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The bloodiest day in American history took place on the 75th anniversary of the signing of the Constitution. On September 17, 1862, Robert E. Lee’s Confederate Army of Northern Virginia fought George McClellan’s Union Army of the Potomac outside Sharpsburg along Antietam Creek. That day, nearly 25,000 would become casualties, and Lee’s army would barely survive fighting the much bigger Northern army.
Although the battle was tactically a draw, it resulted in forcing Lee’s army out of Maryland and back into Virginia, making it a strategic victory for the North and an opportune time for President Abraham Lincoln to issue the Emancipation Proclamation, freeing all slaves in the rebellious states.
For those reasons, Antietam is remembered as one of the major turning points of the Civil War, but it is often overlooked that the bloody battle only represented the climactic culmination of a 3-week campaign that saw George McClellan cautiously pull a fragmented Union army together and begin tracking Lee’s army into Maryland.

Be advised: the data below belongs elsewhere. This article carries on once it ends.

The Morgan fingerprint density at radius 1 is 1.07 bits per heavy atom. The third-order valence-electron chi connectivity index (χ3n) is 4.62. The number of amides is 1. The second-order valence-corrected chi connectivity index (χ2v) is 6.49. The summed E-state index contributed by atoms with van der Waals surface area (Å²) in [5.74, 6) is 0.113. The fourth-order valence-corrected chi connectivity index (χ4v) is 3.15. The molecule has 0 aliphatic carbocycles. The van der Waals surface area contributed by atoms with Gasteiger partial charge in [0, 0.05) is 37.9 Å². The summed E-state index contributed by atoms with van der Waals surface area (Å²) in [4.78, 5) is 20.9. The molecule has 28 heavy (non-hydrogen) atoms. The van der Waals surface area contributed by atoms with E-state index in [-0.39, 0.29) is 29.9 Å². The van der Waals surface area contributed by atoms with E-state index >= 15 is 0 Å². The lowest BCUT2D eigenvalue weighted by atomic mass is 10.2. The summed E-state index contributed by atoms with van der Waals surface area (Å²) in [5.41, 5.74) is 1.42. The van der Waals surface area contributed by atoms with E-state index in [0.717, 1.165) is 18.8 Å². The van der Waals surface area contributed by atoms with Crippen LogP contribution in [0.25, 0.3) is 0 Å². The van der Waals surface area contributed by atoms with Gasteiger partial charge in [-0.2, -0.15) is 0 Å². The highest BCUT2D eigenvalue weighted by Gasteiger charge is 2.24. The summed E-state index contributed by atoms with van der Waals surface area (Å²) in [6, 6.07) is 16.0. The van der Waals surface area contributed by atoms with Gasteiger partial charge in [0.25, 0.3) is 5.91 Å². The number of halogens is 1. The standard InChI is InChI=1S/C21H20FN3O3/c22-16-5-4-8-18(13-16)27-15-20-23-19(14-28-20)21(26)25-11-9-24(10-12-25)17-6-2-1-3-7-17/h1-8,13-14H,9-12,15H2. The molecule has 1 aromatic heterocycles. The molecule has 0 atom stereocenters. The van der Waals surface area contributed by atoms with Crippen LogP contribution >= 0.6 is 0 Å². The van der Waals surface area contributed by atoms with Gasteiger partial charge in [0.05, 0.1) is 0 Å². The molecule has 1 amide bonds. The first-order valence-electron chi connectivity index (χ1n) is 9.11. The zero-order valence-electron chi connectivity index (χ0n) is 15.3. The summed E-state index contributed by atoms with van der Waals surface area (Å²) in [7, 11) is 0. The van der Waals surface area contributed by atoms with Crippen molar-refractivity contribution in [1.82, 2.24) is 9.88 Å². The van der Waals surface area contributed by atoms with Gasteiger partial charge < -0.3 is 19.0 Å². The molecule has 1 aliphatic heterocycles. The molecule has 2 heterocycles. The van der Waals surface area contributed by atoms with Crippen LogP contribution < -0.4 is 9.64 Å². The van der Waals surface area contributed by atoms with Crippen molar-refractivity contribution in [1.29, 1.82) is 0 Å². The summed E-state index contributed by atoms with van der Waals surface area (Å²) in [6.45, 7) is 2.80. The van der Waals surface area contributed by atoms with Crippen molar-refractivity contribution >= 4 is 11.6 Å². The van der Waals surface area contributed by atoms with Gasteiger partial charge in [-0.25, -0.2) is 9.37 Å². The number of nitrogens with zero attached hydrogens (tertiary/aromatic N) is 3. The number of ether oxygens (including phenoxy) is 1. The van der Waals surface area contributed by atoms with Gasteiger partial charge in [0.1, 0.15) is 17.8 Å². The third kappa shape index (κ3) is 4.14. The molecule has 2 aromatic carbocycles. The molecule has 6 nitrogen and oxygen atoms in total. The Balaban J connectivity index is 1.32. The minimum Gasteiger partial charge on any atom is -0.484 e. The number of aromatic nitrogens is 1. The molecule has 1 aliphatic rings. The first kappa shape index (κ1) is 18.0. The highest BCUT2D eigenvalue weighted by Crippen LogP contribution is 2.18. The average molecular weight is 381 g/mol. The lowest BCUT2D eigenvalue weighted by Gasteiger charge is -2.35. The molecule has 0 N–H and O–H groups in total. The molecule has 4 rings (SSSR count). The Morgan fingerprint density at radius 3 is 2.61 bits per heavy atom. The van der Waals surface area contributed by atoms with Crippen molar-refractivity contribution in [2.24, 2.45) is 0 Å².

Sizing up McClellan, Lee had split his army up during its invasion, including sending Stonewall Jackson’s men to Harpers Ferry, but the whole course of the campaign and possibly the war changed when the Union Army somehow found a copy of Lee’s marching orders, telling them where the Confederate army would be and when. To Lee’s surprise, McClellan’s army began advancing far more rapidly, including attacking them at South Mountain before cornering them along Antietam Creek outside of Sharpsburg.
The March to Antietam: The History of the Confederate Invasion of Maryland Before the Bloodiest Day of the Civil War looks at the events that led up to the Battle of Antietam, one of the crucial turning points of the Civil War. You will learn about the march to Antietam like never before, in no time at all.